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Studying the impact of microplastics on fish
January 22, 2024

By Catholic Partnership Schools Healthy Courier staff | Tiny pieces of man-made material called microplastics are everywhere. They’re in rivers, near our homes, and even in the air we breathe.

“It’s very likely that we all have microplastics inside of us right now,” says Dr. Tim Maguire, an environmental researcher at the Academy of Natural Sciences of Philadelphia at Drexel University.

What do all these microplastics mean for human health? “We don’t yet know,” Dr. Maguire says. “One of the big topics of scientific research right now is trying to figure out what effects these plastics have on our health.”

Dr. Maguire and his team are watershed ecologists. They study rivers, lakes, and streams and the animals that live there. They are currently looking at how microplastics affect fish.

So far, Dr. Maguire says, his team has observed two main effects. One is on hormones, which are chemical signals that tell living things “how to grow and change,” he says. The other observation “is what we call ‘fitness,’ which in biology means how well organisms develop and reproduce.”

Dr. Maguire says there are three kinds of microplastics, which he defines as plastics that are 5 millimeters in length or smaller. That’s less than one-fifth of an inch.

The first kind are beads. They are raw materials used in factories to make plastic items. For instance, Dr. Maguire says, if you wanted to make plastic pencil cases, you’d buy beads and squish them together to form the cases. The beads can get into the environment a number of ways. For example, they can spill out of their containers when they are transported or accidentally be washed away in wastewater.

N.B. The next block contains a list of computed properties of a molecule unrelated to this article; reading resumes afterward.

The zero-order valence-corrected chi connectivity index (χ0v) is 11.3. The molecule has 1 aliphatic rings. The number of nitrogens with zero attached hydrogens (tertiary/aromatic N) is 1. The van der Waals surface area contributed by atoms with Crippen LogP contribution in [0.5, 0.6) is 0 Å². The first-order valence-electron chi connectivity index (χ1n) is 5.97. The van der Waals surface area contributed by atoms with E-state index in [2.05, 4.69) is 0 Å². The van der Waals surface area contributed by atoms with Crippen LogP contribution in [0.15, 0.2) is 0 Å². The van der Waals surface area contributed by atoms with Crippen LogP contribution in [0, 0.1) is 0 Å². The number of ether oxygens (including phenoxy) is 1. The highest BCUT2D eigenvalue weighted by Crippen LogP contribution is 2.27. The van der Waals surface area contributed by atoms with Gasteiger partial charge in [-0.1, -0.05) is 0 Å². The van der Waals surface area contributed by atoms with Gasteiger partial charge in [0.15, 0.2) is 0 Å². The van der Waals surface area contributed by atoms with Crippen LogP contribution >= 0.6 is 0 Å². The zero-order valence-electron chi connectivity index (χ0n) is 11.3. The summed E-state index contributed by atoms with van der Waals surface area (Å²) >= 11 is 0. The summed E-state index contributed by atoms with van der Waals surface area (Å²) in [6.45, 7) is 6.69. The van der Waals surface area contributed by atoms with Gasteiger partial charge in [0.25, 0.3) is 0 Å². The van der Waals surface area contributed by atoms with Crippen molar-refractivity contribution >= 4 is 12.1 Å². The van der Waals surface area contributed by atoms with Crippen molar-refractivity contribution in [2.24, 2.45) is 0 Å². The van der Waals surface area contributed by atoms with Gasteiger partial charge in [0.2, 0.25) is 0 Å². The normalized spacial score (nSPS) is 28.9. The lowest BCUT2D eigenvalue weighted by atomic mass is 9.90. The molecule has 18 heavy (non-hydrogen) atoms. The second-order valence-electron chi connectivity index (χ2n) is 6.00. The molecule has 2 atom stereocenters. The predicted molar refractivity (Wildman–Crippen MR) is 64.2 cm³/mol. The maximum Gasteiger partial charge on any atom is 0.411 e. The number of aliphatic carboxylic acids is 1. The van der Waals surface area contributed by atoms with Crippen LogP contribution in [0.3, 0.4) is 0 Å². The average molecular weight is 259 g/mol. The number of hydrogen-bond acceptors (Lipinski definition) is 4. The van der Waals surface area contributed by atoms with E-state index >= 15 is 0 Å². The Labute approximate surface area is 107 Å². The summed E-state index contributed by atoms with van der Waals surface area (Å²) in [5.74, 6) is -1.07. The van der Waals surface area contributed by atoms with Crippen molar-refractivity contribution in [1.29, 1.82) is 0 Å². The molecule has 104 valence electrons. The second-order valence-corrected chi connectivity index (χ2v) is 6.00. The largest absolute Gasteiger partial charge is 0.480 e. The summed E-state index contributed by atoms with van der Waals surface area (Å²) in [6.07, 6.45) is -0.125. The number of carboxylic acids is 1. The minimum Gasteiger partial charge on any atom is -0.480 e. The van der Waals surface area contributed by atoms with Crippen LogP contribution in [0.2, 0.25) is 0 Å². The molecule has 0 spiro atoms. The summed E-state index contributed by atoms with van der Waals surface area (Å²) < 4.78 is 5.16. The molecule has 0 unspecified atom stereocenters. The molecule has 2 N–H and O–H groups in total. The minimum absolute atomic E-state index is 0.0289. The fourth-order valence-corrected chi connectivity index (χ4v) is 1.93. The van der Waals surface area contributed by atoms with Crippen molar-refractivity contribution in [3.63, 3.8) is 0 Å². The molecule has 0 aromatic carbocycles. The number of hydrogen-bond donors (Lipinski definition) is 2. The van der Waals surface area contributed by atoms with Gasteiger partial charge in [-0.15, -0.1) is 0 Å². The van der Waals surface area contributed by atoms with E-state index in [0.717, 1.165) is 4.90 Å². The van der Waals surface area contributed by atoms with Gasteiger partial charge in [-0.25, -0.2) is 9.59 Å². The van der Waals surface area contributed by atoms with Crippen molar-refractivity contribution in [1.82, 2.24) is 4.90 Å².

The second type are fragments. They are jagged pieces of plastic that were part of other products like water bottles and restaurant take-out containers.

The last kind are fibers. These are threads of plastic that are shed from shirts. fleece jackets, and other clothing.

Fish and invertebrates living in streams and rivers will eat all three kinds of microplastics. “Baby sea turtles are often packed full of microplastic fragments,” Dr. Maguire says.

So what can kids do to reduce microplastics in the environment? Next time you reach for a drink in a plastic bottle, think before you grab it, he suggests.

Ask yourself: Could you buy something else in a glass bottle? Could you encourage the store owner to offer products that are not packaged in plastic? Could you buy nothing? Be mindful of what you use, and reduce your garbage, Dr. Maguire says.

He also says to think about what you can create rather than buy. “If the plastic is already generated, use it for something else,” he says. “Peanut butter jars can become pencil cases.”

Remember, Dr. Maguire says, plastic has a long life. It can be around for hundreds of years.

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